Wednesday, October 12, 2011

All I Really Need to Know I Learned in Little League

Book titles are important. Ones that sell books are worth their weight in gold, but it's important to make sure they accurately portray the content of your book.

Maybe we should have titled Sporting Chance Press's The 10 Commandments of Baseball: An Affectionate Look at Joe McCarthy's Principles for Success in Baseball (and Life) something like All I Really Need to Know I Learned in Little League. But in deference to Robert Fulghum monster best seller All I Really Need to Know I Learned in Kindergarten we did not. I suppose we could have gone to an older blockbuster theme and come up with Everything You Wanted to Know about Baseball (and Life) Principles (But We're Afraid to Ask), but somehow that would not have seemed right playing off Everything You Wanted to Know about Sex (But We're Afraid to Ask). Although David Reuben's guide to sex was educational, we might have turned a lot of people off with that one.

Another approach might have been How to Keep Your Baseball Principles Alive, A Guide for the Compleat Idiot, but that's a little distant. The classic How to Keep Your Volkswagon Alive, A Guide for the Compleat Idiot was a groundbreaking book by John Muir, but there are just too many "Idiot" and "Dummies" books around today to keep them straight.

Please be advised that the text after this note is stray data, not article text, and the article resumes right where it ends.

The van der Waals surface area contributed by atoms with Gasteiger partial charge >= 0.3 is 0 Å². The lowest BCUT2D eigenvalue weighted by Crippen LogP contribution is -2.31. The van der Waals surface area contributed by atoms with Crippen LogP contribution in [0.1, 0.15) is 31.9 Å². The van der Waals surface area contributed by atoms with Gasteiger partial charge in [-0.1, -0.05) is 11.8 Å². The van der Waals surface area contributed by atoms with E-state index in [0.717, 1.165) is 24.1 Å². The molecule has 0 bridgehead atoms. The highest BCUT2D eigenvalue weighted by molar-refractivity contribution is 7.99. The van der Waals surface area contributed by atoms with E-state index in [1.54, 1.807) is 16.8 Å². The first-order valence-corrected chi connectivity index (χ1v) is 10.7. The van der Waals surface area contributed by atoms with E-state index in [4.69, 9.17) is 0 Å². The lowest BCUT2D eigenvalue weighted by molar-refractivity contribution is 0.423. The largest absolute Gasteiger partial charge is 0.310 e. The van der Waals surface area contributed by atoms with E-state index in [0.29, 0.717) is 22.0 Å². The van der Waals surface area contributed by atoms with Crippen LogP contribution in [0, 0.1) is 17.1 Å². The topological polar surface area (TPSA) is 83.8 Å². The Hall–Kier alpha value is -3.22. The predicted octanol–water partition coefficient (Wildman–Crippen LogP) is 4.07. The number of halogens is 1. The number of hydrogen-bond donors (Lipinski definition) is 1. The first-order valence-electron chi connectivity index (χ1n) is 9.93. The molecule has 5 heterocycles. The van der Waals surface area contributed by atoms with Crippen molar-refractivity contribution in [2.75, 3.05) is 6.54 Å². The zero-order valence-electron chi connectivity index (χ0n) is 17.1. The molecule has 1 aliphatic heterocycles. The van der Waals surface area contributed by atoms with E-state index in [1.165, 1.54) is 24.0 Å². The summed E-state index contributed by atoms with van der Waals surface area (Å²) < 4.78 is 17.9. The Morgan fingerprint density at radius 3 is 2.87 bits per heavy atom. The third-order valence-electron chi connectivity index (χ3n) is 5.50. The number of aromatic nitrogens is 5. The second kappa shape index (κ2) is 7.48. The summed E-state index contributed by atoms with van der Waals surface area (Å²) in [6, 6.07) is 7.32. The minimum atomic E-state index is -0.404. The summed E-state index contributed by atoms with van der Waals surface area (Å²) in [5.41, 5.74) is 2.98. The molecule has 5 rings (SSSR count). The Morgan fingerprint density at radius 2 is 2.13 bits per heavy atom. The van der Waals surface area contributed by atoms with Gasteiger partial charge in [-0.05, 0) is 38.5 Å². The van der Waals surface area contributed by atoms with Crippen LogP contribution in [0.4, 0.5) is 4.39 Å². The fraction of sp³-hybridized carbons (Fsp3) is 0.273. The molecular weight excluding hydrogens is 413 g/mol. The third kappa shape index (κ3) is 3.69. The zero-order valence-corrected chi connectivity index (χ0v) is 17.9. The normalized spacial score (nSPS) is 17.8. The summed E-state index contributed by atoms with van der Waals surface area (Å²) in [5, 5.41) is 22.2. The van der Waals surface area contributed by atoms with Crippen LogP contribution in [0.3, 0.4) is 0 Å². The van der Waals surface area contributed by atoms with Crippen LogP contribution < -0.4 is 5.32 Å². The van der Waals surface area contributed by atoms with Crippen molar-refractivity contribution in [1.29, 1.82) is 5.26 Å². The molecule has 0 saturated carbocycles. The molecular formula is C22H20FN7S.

Well, we stuck with The 10 Commandments of Baseball, the ancient theme that McCarthy himself used when he penned his commandments in 1921. We were faithful to the original metaphor. But although our book is not a blockbuster yet, this timeless gem is destined to build into a bestseller none-the-less. It is what has been called a "perfect storm of baseball books" and a superb airplane book (perfectly absorbing and entertaining for frequent flyers).

The book examines the background of baseball's commandments and illustrates these simple principles with brief snippets of baseball stories and characters. It's as fun for the baseball aficionado with an extensive library as it is for the casual fan.

The author, J. D. Thorne, is simply one of millions of Americans who fell in love with baseball at an early age and couldn't get enough regardless of his more practical career choice. The author is a "keep your day job" kind of guy, but an "I can't stop playing and watching baseball every leisure minute I have" kind of guy. Thorne manages to both entertain and inform readers with a pinch of humor, a couple cups of major league lore and a generous sprinkling of nostalgia. The reader ends up with a fun read that will take a position of honor on any bookshelf--perhaps right next to All I Really Need to Know I Learned in Kindergarten.

Copies of The 10 Commandments of Baseball are available from Sporting Chance Press.

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